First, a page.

The Arsenicum/Silicea combination is a lot more challenging. Silicea will look up to Arsenicum and let him make all the decisions, but Arsenicum can never resist judging and criticizing others, so Silicea is sure to suffer in this relationship.
Nat Mur/Silicea is another possibility. Both have fixed ideas and both like being on a schedule of some sort. This relationship will definitely be somewhat rigid, but if they both feel comfortable with that, it might work just fine. Nat Mur will be the decision maker in the relationship, but like Arsenicum, he might judge Silicea too much since Nat Mur also has high standards and perfection issues. As I have mentioned before, there isn't really any perfect relationships, since all remedy combinations will bring up issues in each other.
Dr. Singh : Keeping in mind the Tubercular miasm of Silicea. How does it affect her?
Dr. Mati : Tubercular is a combination of Psora and Syphilis, so it depends on which one is stronger. If Psora is stronger, Silicea can be very quick and excitable with a clear mind and abundant ideas. If the syphilitic influence is stronger, Silicea can be more dull and sluggish with a slow mind and lack of ideas.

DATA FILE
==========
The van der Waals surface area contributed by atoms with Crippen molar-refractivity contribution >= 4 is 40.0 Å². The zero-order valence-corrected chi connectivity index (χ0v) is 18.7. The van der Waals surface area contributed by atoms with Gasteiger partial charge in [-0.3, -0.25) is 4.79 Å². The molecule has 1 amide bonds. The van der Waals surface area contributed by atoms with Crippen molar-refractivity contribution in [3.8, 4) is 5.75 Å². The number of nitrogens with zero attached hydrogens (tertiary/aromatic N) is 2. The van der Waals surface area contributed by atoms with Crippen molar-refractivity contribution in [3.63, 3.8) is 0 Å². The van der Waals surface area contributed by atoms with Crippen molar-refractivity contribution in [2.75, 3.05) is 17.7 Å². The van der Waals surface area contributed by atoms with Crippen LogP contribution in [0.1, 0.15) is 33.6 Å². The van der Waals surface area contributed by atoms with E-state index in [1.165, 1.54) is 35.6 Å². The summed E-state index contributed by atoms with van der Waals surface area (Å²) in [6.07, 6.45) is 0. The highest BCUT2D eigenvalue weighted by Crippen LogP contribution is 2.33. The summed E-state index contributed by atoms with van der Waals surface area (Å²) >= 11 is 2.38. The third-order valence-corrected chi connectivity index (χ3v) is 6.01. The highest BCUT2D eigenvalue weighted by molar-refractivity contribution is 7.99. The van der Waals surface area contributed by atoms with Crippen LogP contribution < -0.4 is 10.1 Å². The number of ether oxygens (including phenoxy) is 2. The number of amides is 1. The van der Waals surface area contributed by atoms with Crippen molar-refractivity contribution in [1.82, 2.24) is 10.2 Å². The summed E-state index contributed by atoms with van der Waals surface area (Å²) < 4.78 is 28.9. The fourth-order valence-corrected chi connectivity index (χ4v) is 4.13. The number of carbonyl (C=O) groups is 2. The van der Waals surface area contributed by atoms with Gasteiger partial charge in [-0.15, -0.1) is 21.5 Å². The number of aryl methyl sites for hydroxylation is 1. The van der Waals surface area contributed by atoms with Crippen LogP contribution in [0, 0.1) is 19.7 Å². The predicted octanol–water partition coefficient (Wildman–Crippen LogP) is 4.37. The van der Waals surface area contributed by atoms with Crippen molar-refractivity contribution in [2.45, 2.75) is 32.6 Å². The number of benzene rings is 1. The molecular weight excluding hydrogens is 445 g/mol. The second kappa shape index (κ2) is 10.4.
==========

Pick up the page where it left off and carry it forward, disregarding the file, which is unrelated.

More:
Dr. Singh :Finally what are the good and bad side of Silicea lady?
Dr. Mati : The best traits of Silicea: She has a very unobtrusive personality, mild mannered, shy, timid, refined in every way with a strong intellectual capability.
The worst traits of Silicea: Stubbornness, fixed ideas, indecision and confusion, lack of spontaneity, tendency to be too rigid.
Dr. Singh : Such timid and sensitive nature surely make Silicea predisposed to trouble?
Dr. Mati : Silicea's biggest challenge is to overcome her lack of confidence, so this is something she has to work at. She also needs to become softer and more flexible, since a little softness will make her a lot less fragile and also easier for anyone to live with.
Dr. Singh : Thanks! Mati.